Winter motorized recreation planning – behind the curve again?


The trend continues – technology makes it easier for more people to get farther into the less trammeled  parts of public lands.  Good planning would project future changes in technology over the life of a plan and – plan for it.  I haven’t researched this question directly, but my impression is that winter travel planning (required by Forest Service regulations) mostly responds to the current state of technology.  I’ve even seen statements like, “we don’t need to worry about closing these areas,” or at least “we don’t need to worry about people complaining if we close these areas,” because people can’t get to them.  What happens when that is no longer true?  NEPA requires consideration of new information relevant to environmental impacts, which may lead to changing a decision.

“Snowbikes” – I imagine there are some national forests that ought to be thinking about going back to the drawing board on their winter travel management plans (and maybe forest plans).  Especially where there are snow-dependent species like lynx and wolverine that are listed under ESA (where new information must be consulted on) or at risk of being listed (and regulatory mechanisms are a consideration).

“After Polaris bought Timbersled in 2015, that’s when things took off,”

“The snowbike market is in its infancy right now, but it’s exploding,”

“It’s a riot,”  “You can make your own line wherever you want to go.”


“They’re so agile,”  “You’re able to get into places you never would get into with a snowmobile.”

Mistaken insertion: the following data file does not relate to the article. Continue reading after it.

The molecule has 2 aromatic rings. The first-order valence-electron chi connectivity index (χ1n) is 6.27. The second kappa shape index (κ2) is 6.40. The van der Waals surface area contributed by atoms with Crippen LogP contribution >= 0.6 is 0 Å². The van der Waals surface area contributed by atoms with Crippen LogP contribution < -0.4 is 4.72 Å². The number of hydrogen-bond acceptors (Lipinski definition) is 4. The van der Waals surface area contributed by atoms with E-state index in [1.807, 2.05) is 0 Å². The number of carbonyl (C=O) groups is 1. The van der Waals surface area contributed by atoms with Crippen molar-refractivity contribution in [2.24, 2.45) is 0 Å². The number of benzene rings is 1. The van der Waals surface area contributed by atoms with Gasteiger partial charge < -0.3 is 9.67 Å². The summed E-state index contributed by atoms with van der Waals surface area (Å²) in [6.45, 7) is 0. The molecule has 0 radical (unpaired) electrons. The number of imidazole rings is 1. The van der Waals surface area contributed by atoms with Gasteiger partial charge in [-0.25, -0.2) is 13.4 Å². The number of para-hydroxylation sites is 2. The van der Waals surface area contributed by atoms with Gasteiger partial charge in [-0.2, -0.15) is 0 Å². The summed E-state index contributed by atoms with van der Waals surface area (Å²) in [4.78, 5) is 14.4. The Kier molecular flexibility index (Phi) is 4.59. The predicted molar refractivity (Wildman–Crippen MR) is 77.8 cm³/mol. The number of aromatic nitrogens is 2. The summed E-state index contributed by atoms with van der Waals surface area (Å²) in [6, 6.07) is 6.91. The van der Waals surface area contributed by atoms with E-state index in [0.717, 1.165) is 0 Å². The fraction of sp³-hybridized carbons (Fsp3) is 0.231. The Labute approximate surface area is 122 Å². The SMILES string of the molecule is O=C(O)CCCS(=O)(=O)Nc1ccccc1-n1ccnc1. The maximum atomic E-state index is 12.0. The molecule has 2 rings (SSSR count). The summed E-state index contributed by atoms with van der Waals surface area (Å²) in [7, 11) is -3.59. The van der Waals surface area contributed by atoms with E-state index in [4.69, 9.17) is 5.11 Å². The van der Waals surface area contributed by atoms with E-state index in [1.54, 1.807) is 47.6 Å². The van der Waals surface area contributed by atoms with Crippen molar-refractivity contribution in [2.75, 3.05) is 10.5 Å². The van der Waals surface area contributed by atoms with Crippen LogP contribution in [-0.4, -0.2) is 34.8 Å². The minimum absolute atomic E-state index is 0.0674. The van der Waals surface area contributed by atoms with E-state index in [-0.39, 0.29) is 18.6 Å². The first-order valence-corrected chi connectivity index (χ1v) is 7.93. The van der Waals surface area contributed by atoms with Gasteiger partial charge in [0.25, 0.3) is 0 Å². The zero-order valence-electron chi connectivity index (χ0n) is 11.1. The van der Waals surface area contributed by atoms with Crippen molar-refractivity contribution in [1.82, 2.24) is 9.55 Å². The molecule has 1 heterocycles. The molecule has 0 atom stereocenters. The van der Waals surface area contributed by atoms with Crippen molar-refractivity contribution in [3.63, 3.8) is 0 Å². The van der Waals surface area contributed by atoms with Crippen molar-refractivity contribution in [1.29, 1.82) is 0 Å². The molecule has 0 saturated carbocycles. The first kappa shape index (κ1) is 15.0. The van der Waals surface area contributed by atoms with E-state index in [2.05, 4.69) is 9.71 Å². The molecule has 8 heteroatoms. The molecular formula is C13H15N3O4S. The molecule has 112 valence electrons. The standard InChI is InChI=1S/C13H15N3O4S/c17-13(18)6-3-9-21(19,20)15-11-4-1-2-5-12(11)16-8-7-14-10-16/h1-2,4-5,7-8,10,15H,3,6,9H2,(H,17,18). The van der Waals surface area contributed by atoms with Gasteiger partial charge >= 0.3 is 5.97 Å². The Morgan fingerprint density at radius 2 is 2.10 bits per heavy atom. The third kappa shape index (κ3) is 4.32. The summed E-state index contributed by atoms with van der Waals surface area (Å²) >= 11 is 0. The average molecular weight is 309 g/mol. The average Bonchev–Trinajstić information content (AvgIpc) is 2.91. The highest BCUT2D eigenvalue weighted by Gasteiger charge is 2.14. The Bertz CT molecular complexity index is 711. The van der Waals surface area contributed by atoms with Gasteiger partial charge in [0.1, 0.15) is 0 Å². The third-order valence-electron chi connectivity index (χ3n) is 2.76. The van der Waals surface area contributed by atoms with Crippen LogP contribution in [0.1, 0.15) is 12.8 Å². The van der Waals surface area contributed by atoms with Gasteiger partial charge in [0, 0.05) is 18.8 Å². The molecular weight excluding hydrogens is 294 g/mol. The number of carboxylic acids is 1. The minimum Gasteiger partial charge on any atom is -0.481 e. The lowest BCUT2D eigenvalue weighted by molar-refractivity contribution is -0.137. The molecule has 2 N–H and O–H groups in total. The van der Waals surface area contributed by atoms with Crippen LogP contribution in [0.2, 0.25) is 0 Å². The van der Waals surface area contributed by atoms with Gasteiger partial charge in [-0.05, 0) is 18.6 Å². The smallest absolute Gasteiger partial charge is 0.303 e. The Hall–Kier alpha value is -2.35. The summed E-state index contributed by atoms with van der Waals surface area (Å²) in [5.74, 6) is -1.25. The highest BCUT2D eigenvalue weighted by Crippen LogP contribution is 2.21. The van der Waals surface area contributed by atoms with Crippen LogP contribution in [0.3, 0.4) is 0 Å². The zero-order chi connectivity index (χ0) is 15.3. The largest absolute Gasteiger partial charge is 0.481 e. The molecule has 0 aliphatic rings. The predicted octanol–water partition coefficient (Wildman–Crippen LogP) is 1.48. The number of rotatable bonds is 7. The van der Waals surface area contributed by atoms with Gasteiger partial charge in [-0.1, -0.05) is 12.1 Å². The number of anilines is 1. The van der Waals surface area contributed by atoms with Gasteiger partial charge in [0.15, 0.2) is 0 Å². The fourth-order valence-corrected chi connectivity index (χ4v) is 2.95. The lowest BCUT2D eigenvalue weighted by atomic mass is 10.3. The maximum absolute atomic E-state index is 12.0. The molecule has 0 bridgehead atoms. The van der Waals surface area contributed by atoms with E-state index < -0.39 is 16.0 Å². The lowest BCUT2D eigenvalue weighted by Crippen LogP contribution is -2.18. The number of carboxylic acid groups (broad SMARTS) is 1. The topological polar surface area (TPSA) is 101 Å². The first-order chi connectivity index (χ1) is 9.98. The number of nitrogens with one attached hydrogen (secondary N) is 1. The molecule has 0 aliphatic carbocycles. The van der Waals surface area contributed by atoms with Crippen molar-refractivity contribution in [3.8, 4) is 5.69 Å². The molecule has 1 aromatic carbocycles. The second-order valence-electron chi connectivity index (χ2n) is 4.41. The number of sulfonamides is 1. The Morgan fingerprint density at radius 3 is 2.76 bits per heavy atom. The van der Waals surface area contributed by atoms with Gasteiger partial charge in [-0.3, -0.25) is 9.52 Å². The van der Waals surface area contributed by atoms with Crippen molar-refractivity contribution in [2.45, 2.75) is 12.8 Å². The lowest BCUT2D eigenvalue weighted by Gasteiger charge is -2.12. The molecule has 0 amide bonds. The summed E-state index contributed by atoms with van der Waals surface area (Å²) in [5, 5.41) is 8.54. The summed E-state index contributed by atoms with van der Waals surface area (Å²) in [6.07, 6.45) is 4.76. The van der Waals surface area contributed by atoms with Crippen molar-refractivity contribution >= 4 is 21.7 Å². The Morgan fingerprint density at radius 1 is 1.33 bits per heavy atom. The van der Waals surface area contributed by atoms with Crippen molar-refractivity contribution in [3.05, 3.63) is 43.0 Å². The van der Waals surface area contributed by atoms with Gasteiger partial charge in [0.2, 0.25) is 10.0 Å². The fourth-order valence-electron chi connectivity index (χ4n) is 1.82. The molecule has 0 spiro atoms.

“It’s just like riding a dirt bike in the woods,”

“For those who have never ridden a snow bike, the best analogy I can think of is this; it is like riding a Jet Ski on sand dunes. There is a freedom unlike anything else I have ever done.”


4 thoughts on “Winter motorized recreation planning – behind the curve again?”

  1. I think Jon’s point is right on but not with these “snow bikes.” E-bikes yes. Snow bikes… not so much.

    Indeed, you can count me as highly skeptical regarding claims referenced in the article. Mostly marketing hype, IMO.

    Also I strongly disagree with the notion that “snow bikes” can access terrain that traditional snowmobiles can’t. But you would have to ride sleds regularly to understand why.

    Notwithstanding… Jon’s point is good. Our federal land managers aren’t very good at anticipating recreation trends (ATV, mountain bikes, e-bikes, geocaching as examples).

  2. Back to my own experience, with Gallatin National Forest, now Custer-Gallatin National Forest. The same year that the current Travel Plan was finalized, fatbikes for riding on snow became mass produced. Thousands of these are used around the country now. Now 13 years later, by any measure fatbikes are a legitimate winter activity across all our National Forests. Yet Custer-Gallatin National Forest hasn’t improved winter bike access since 2006, the excuse being that the Travel Plan would have to be amended. As other forests have come to terms with this access conundrum, Custer-Gallatin won’t take up the task. Thankfully about 5 years ago Montana State legislature amended snowmobile licencing to allow fatbike riders to buy 3 year permit tags to enable riding on the groomed snowmobile routes. This move mimicked new regulation that Idaho had put in place. It’s a bandaid fix but fatbike riders took it anyway. Not only is it challenging to anticipate recreational trends, but there are some in the Forest Service who are also inept at addressing trends that are now 13 years old.

      • I don’t know what the other forests did. Every Forest completed travel Planning on a different time schedule, some before and some after 2006. But they have been able to find ways to accommodate winter fatbiking. Nearby examples that come to mind are trails in the Driggs – Victor, Idaho area that are jointly shared with skiers and bicycles, and trails in the Butte, MT area that are also shared.


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